curring in the board from any
cause, and to appoint from among
their number an executive com
mittee which, to the extent pro
vided by resolution or the by-
laws, shall have and exercise the
powers granted the directors by
these articles.
ARTICLE VI. The time of the
commencement of this corporation
shall be the day these articles are
filed in accordance with law, and
the termination thereof shall be
twenty-five years thereafter, with
privilege of renewal and right of
perpetual succession as now pro
vided by law.
ARTICLE VII. The highest a
mount of indebtedness or liability
to which this corporation is at
any time to subject itself is Six
teen Thousand Five Hundred Dol
lars ($16,500.00).
ARTICLE VIII. The private
property of the stockholders of
this corporation shall be forever
exempt from corporate debts of
any kind whatsoever.
ARTICLE IX. The corporation
hereby appoints J. L. FISHER of
Coolidge, a bona fide resident of
the State of Arizona for more than
three years last past, its agent
upon whom all notices and pro
cess, including service of sum
mons, may be served, and when
so served shall be deemed taken
and held to be lawful personal
service upon this corporation,
such appointment to continue in
effect until his successor is ap
pointed by the board of directors
in the manner provided by law.
hereto affix oar signatures this
29th day of April, 1942.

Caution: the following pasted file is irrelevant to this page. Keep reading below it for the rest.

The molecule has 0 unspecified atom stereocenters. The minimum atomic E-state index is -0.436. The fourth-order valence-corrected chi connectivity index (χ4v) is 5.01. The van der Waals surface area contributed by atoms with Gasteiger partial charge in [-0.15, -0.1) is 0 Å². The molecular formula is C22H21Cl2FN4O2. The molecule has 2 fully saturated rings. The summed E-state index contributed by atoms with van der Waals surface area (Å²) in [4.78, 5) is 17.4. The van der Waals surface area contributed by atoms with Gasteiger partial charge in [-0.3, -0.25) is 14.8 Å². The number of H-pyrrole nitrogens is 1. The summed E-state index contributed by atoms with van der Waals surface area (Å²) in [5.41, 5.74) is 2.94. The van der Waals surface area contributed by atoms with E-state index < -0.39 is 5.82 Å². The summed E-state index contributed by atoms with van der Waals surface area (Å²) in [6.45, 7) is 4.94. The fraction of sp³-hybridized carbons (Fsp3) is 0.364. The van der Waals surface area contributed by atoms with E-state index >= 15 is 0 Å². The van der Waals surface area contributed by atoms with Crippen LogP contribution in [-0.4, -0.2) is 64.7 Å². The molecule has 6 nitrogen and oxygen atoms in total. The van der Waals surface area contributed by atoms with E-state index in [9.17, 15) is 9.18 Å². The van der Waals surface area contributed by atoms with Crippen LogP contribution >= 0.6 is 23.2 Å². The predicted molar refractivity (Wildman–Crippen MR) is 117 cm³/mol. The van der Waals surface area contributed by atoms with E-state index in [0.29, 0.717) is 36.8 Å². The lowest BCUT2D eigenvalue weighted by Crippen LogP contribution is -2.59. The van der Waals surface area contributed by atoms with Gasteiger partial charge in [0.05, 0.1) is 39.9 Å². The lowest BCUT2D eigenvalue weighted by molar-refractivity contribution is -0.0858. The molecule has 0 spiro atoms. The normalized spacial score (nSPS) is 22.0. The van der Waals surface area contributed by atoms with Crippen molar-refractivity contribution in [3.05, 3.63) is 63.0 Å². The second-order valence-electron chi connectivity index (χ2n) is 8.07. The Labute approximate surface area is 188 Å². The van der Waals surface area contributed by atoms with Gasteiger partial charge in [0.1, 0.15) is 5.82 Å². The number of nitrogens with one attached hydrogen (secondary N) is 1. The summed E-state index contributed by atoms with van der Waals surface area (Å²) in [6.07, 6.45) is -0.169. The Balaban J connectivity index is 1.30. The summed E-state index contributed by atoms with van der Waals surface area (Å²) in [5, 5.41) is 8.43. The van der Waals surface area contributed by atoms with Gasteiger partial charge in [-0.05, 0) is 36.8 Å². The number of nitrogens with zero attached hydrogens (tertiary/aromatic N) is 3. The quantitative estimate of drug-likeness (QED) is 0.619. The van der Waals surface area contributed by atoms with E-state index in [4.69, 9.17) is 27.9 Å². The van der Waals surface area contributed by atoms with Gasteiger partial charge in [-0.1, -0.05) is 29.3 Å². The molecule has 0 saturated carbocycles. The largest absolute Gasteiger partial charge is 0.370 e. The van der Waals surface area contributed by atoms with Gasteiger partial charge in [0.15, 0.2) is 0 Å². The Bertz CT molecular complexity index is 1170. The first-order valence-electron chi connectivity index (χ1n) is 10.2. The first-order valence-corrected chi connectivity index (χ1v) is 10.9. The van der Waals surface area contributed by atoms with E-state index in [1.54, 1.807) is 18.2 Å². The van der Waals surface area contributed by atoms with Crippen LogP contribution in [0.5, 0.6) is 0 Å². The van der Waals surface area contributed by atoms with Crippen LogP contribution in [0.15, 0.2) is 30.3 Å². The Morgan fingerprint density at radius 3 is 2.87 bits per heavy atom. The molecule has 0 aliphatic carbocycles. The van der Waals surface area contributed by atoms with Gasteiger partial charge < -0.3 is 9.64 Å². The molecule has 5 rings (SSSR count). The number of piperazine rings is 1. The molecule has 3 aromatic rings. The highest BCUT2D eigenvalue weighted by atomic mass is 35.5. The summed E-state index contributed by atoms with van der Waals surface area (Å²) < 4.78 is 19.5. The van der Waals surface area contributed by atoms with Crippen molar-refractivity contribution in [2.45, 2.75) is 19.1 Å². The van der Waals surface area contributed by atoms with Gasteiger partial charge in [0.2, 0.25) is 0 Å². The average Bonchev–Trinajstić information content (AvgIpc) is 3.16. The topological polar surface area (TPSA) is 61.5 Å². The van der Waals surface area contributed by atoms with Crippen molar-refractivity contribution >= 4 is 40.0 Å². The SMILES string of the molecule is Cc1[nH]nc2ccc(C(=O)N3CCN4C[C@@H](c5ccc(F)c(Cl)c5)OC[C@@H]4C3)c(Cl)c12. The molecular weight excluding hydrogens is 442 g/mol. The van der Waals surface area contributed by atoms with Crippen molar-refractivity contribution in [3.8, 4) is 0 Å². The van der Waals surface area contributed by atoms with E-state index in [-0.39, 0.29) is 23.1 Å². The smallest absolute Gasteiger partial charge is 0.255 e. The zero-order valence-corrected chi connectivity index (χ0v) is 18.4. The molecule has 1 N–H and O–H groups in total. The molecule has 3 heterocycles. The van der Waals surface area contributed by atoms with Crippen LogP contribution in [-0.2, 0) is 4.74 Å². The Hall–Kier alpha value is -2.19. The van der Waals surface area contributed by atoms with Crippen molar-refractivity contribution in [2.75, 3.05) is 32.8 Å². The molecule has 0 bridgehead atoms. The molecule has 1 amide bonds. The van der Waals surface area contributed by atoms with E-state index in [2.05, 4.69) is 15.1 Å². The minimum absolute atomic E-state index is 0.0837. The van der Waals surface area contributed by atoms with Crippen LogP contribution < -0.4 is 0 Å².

Names Residence Post Office
Joseph L. Fisher, Coolidge, Arizona
Otis E. Sasser, Coolidge, Arizona
Egbert L. Wildman, Jr., 538 \V.
Wilshlre, Phoenix, Arizona.
County of Maricopa ss
The execution of the foregoing
instrument was acknowledged be
fore me, the undersigned notary
public, this 29 day of April, 1942,
Notary Public.
My commission expires Jan. 17,
(First published May 8. 1942).
I Phoenix
I Greyhound Bus
■ Leaves Coolidge
■j 8 a. m.
Arrives Phoenix
H 9:30 a. m.
Leaves Phoenix
■j 6 p. m.
Arrives Coolidge
H 7:30 p. m.
The War Production Board recently issued an
order further restricting the use by telephone corn*
panics of materials essential to the war effort.
The order generally forbids additions to our plant,
except for service required in the war effort or for
public health and safety. It directs that only a minimum
of materials may be used in connecting new telephones
with facilities now in place. It orders much wider nse
of party tine service. Also restricted are new installations
of residence extensions, and the order forbids the re*
placement of any equipment except when required for
the efficient operation of the service.
The application of these restrictions will un
doubtedly mean inconvenience for some people—part
of the price of protecting our liberty—-but we ask your
fullest cooperation, for the restrictions will mean that
more lead, iron, steel, zinc, copper and rubber used in
telephone equipment will now go into arms.
We pledge our continuing effort to keep our service
up to the highest possible standard.
She 7J]ountain States Oefepli one Seleqrapli (Company
FRIDAY, JUNE 5, 1942.
Auto Supply
“Everything for the Auto"
J. C. Jayne, proprietor
Central Ave., Arlz. Blvd., Phone 47
Upholstering Co.
Upholstering Cushions and
Spring Repairing
Have Your Repair Work Done Now
While Materials Are Available.
400 Blk. N. Main Coolidge
E. M. Pederson
Vacuum Cleaners, Electric Irons
Phone 296 Casa Grande
Harry N. Sheller
Coolidge Theatre Building
Guaranteed Watch Repairing
For Less
Coolidge Laundry
Phone 267
Across from High School
Sea Lane
Houses, apartments, rooms
Right locality, right condition,
right prices.
Bonds buy bombs. Stamps buy
bullets! Buy U. S. Defense Bonds
or Stamps every pay day.